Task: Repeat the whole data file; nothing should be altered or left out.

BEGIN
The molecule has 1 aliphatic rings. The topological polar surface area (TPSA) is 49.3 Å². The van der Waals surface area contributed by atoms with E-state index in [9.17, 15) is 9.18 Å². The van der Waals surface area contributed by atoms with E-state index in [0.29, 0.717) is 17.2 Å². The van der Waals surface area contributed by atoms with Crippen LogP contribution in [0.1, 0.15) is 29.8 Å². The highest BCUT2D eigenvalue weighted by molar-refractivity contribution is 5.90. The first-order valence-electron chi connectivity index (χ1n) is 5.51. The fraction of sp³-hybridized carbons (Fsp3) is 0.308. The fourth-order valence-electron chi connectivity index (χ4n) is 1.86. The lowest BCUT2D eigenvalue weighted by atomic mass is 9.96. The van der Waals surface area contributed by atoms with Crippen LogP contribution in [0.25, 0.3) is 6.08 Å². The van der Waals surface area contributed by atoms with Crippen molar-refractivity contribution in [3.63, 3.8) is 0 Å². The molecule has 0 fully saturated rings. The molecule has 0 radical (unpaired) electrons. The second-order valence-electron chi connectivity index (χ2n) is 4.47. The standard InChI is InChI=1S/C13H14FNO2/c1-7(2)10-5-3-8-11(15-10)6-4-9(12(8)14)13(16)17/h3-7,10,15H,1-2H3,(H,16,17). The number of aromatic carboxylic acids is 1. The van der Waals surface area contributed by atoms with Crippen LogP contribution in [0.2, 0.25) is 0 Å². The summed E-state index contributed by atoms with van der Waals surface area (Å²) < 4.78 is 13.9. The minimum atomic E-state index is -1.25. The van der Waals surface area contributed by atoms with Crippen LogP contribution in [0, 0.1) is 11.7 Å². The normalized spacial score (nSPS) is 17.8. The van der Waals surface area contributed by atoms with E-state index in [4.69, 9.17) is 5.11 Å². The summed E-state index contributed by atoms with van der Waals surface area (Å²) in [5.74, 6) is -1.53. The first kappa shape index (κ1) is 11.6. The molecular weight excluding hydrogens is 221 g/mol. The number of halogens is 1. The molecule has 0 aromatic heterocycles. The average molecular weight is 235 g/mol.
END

The molecule has 1 aliphatic rings. The topological polar surface area (TPSA) is 49.3 Å². The van der Waals surface area contributed by atoms with E-state index in [9.17, 15) is 9.18 Å². The van der Waals surface area contributed by atoms with E-state index in [0.29, 0.717) is 17.2 Å². The van der Waals surface area contributed by atoms with Crippen LogP contribution in [0.1, 0.15) is 29.8 Å². The highest BCUT2D eigenvalue weighted by molar-refractivity contribution is 5.90. The first-order valence-electron chi connectivity index (χ1n) is 5.51. The fraction of sp³-hybridized carbons (Fsp3) is 0.308. The fourth-order valence-electron chi connectivity index (χ4n) is 1.86. The lowest BCUT2D eigenvalue weighted by atomic mass is 9.96. The van der Waals surface area contributed by atoms with Crippen LogP contribution in [0.25, 0.3) is 6.08 Å². The van der Waals surface area contributed by atoms with Crippen molar-refractivity contribution in [3.63, 3.8) is 0 Å². The molecule has 0 fully saturated rings. The molecule has 0 radical (unpaired) electrons. The second-order valence-electron chi connectivity index (χ2n) is 4.47. The standard InChI is InChI=1S/C13H14FNO2/c1-7(2)10-5-3-8-11(15-10)6-4-9(12(8)14)13(16)17/h3-7,10,15H,1-2H3,(H,16,17). The number of aromatic carboxylic acids is 1. The van der Waals surface area contributed by atoms with Crippen LogP contribution in [0.2, 0.25) is 0 Å². The summed E-state index contributed by atoms with van der Waals surface area (Å²) < 4.78 is 13.9. The minimum atomic E-state index is -1.25. The van der Waals surface area contributed by atoms with Crippen LogP contribution in [0, 0.1) is 11.7 Å². The normalized spacial score (nSPS) is 17.8. The van der Waals surface area contributed by atoms with E-state index in [4.69, 9.17) is 5.11 Å². The summed E-state index contributed by atoms with van der Waals surface area (Å²) in [5.74, 6) is -1.53. The first kappa shape index (κ1) is 11.6. The molecular weight excluding hydrogens is 221 g/mol. The number of halogens is 1. The molecule has 0 aromatic heterocycles. The average molecular weight is 235 g/mol.